10 Horror Movie Masterpieces of The 21st Century


The first known horror film dates all the way back to 1896, when the French silent film Le Manoir du Diable shocked audiences with cutting-edge special effects and a dark (for the time) fantasy aesthetic. Over a century later, filmmakers are still constantly engineering new ways to frighten us, whether it’s through eerie special effects, nightmarish imagery, or by shining a light on our collective anxieties.

Despite horror’s reputation for producing some truly terrible cinema, the genre has also been the source of some of the greatest filmmaking of all time, Oscar recognition be damned. This is especially the case in the new millennium, where film studios like Blumhouse and A24 are spearheading the genre’s current renaissance and empowering exciting new filmmakers. Here, we will taking a look at ten films that undeniably deserve their prestigious position not only in the hallowed halls of the horror genre, but 21st century cinema at large.


1. The Cabin in the Woods (2011)

The Cabin in the Woods (2012)

At first glance, Drew Goddard’s 2011 debut feature The Cabin in the Woods could not be more ordinary. It opens with a group of attractive college students embarking on an adventure to a remote cabin owned by a family member. All the usual suspects are here – the jock, the dumb blonde, the nerdy guy, the stoner, the innocent final girl – and first-time viewers will likely think they know how the next 95 minutes are going to go. The innocent main character seems destined to watch her friends be brutally murdered one by one, and it will be oh so entertaining. However, the reality of how the plot plays out is so surprising and ingeniously constructed, that to delve any further into what is really going on would simply be a crime. This is truly a film that needs to be seen to be believed.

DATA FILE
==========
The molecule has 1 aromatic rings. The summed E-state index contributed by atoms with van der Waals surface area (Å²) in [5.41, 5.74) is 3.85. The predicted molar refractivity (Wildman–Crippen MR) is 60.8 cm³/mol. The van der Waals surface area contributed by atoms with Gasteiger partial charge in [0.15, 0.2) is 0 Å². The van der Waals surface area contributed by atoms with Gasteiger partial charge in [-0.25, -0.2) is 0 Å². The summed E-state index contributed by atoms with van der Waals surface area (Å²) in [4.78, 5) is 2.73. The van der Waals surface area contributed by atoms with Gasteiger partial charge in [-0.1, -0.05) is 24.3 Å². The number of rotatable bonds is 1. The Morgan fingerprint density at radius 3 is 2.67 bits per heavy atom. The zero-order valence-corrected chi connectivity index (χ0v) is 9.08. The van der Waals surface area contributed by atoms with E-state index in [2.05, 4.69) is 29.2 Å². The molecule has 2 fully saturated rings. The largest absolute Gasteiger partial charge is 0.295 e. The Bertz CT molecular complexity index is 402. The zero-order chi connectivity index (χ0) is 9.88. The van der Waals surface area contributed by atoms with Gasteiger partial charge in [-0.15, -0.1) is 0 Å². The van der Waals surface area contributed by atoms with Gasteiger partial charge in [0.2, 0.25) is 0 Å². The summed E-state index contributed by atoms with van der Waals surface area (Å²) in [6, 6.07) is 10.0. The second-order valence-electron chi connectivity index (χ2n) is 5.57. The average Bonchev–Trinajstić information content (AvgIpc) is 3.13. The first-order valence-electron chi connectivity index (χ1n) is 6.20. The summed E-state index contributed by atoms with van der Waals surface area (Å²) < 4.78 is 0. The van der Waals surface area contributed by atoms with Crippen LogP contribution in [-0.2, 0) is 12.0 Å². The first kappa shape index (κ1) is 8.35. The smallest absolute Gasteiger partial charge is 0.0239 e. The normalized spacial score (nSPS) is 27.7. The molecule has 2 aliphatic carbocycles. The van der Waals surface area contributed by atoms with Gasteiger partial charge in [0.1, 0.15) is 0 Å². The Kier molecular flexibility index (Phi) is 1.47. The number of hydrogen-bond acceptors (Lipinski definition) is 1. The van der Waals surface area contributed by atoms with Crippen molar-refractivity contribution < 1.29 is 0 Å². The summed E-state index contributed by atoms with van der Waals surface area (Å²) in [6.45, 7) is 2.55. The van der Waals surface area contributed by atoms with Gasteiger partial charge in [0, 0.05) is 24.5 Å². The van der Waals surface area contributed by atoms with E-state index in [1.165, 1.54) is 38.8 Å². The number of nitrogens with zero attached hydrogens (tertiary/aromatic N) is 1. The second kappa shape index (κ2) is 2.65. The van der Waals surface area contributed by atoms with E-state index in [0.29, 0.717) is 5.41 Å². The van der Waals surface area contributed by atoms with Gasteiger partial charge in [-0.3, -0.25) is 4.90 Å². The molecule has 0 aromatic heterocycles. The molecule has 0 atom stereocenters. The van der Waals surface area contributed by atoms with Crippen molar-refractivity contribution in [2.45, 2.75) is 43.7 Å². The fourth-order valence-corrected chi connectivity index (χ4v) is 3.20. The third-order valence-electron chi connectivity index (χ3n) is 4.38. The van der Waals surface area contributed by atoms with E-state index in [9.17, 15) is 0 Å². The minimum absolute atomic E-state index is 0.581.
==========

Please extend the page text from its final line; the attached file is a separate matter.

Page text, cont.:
While it may bear an aesthetic resemblance to Evil Dead, The Cabin in the Woods ends up more comparable to 1996’s Scream, updated for the next generation of horror films and horror fans. Much like Wes Craven’s landmark horror satire, The Cabin in the Woods is successfully able to lampoon a broad array of horror conventions and formulas while still executing the genre brilliantly. This duality gives the film a unique voice, each breath both a celebration and thinly-veiled critique of a genre that the filmmakers clearly love and thoroughly understand. Now, ten years after its release, perhaps it is time for a new voice to hold up the mirror for the next generation of filmmakers.